- Staff nurse, Wythenshawe Hospital
The previous year has been challenging working through the pandemic of COVID-19. My usual role of caring for cardiac patients changed to working on wards with patients of various health needs. It is important to take positivity out of this experience despite the downs each of us have faced. All NHS workers came together in solidarity and supported each other. I have felt proud to work and to be a nurse in this time.
- Staff nurse, Frimley Park Hospital
Starting my first nursing job at the beginning of a pandemic was not how I imagined my career to begin. What the pandemic has demonstrated is the adaptability and work ethic of an NHS under increasing pressures and a camaraderie that is second to none. Health care professionals are receiving a variety of training and experiences as they are being rerolled to meet the demands of the pandemic. Although the past year has provided unprecedented challenges, it has also show cased the ability and resilience of our NHS and it’s amazing and hardworking staff.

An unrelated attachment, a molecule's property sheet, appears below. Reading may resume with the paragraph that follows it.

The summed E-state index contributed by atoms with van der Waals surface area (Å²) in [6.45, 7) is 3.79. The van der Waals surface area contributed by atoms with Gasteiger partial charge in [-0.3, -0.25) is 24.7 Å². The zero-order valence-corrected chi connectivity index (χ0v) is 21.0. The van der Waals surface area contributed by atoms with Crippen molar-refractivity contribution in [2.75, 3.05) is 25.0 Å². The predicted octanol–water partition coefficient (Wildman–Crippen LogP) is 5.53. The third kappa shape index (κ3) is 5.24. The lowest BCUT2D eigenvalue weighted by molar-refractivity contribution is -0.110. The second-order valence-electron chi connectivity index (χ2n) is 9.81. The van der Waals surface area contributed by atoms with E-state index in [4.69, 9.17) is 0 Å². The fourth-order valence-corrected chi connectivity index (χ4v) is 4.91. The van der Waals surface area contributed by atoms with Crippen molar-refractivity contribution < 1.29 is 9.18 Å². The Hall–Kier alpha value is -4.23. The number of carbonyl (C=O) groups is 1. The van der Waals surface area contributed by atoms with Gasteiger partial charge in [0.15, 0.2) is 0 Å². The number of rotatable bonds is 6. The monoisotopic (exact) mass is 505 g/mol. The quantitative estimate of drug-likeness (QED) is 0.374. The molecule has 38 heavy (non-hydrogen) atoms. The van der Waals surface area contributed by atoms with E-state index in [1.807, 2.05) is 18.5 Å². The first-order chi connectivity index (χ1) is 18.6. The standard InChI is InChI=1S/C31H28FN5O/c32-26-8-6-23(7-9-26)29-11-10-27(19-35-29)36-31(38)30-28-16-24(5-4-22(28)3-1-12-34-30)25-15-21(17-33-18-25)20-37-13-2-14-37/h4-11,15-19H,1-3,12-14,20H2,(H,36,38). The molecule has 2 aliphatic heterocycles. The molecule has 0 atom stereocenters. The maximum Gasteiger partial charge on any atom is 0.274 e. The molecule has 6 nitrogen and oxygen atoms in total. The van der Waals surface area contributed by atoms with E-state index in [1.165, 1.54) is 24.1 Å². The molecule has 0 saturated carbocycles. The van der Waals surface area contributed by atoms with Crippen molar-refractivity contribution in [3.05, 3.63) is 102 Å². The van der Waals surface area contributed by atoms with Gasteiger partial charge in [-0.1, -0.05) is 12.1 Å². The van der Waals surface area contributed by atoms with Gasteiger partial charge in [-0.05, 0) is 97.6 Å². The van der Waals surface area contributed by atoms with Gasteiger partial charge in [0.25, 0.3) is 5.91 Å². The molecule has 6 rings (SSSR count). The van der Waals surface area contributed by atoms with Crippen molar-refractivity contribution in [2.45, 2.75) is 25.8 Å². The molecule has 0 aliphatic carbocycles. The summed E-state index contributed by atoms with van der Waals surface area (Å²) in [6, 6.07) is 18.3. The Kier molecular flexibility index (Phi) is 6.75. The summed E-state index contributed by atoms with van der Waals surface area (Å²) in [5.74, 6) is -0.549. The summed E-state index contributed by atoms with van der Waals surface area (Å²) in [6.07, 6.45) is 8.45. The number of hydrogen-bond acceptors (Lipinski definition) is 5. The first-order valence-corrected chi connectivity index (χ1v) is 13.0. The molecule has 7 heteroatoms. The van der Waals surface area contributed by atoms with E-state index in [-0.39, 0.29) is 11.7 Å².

- Clinical Support Worker/Covid Testing Team, Maidstone and Tunbridge Wells Hospitals
Throughout the pandemic, I have worked across Acute Respiratory, Intensive Care and COVID-19 quarantine wards. The kindness of others is truly what has got me through this difficult year. We would have members of the public bringing us cakes, freshly made lunches and those much-needed hand creams! I found being unable to see my family extremely challenging, but I managed to overcome this by building such strong friendships with my colleagues who of course felt the same. We try to keep the morale high and care for each other every single day.
- MFE, Covid, Ortho, Bank, NHS Tayside